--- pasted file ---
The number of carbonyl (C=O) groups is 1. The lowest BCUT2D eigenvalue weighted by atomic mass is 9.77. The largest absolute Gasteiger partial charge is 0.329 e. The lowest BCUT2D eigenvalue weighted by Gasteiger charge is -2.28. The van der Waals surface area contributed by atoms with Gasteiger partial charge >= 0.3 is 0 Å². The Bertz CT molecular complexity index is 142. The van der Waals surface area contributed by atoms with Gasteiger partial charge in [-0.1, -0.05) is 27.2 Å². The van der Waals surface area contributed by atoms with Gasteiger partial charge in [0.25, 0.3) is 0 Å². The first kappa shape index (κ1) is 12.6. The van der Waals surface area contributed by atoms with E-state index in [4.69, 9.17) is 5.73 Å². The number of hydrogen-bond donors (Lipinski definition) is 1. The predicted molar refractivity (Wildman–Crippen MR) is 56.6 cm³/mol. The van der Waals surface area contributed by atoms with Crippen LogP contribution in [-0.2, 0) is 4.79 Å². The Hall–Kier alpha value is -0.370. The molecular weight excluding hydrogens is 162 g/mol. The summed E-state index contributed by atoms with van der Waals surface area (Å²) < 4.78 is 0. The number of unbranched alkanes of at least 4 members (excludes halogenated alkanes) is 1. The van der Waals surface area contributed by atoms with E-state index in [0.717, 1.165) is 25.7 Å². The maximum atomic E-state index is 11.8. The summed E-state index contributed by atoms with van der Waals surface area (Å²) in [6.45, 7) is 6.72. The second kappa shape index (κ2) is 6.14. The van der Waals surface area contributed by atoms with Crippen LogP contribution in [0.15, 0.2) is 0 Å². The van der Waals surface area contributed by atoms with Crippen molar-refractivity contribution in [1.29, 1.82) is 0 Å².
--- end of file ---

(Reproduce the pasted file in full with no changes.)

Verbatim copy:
The number of carbonyl (C=O) groups is 1. The lowest BCUT2D eigenvalue weighted by atomic mass is 9.77. The largest absolute Gasteiger partial charge is 0.329 e. The lowest BCUT2D eigenvalue weighted by Gasteiger charge is -2.28. The van der Waals surface area contributed by atoms with Gasteiger partial charge >= 0.3 is 0 Å². The Bertz CT molecular complexity index is 142. The van der Waals surface area contributed by atoms with Gasteiger partial charge in [-0.1, -0.05) is 27.2 Å². The van der Waals surface area contributed by atoms with Gasteiger partial charge in [0.25, 0.3) is 0 Å². The first kappa shape index (κ1) is 12.6. The van der Waals surface area contributed by atoms with E-state index in [4.69, 9.17) is 5.73 Å². The number of hydrogen-bond donors (Lipinski definition) is 1. The predicted molar refractivity (Wildman–Crippen MR) is 56.6 cm³/mol. The van der Waals surface area contributed by atoms with Crippen LogP contribution in [-0.2, 0) is 4.79 Å². The Hall–Kier alpha value is -0.370. The molecular weight excluding hydrogens is 162 g/mol. The summed E-state index contributed by atoms with van der Waals surface area (Å²) < 4.78 is 0. The number of unbranched alkanes of at least 4 members (excludes halogenated alkanes) is 1. The van der Waals surface area contributed by atoms with E-state index in [0.717, 1.165) is 25.7 Å². The maximum atomic E-state index is 11.8. The summed E-state index contributed by atoms with van der Waals surface area (Å²) in [6.45, 7) is 6.72. The second kappa shape index (κ2) is 6.14. The van der Waals surface area contributed by atoms with Crippen LogP contribution in [0.15, 0.2) is 0 Å². The van der Waals surface area contributed by atoms with Crippen molar-refractivity contribution in [1.29, 1.82) is 0 Å².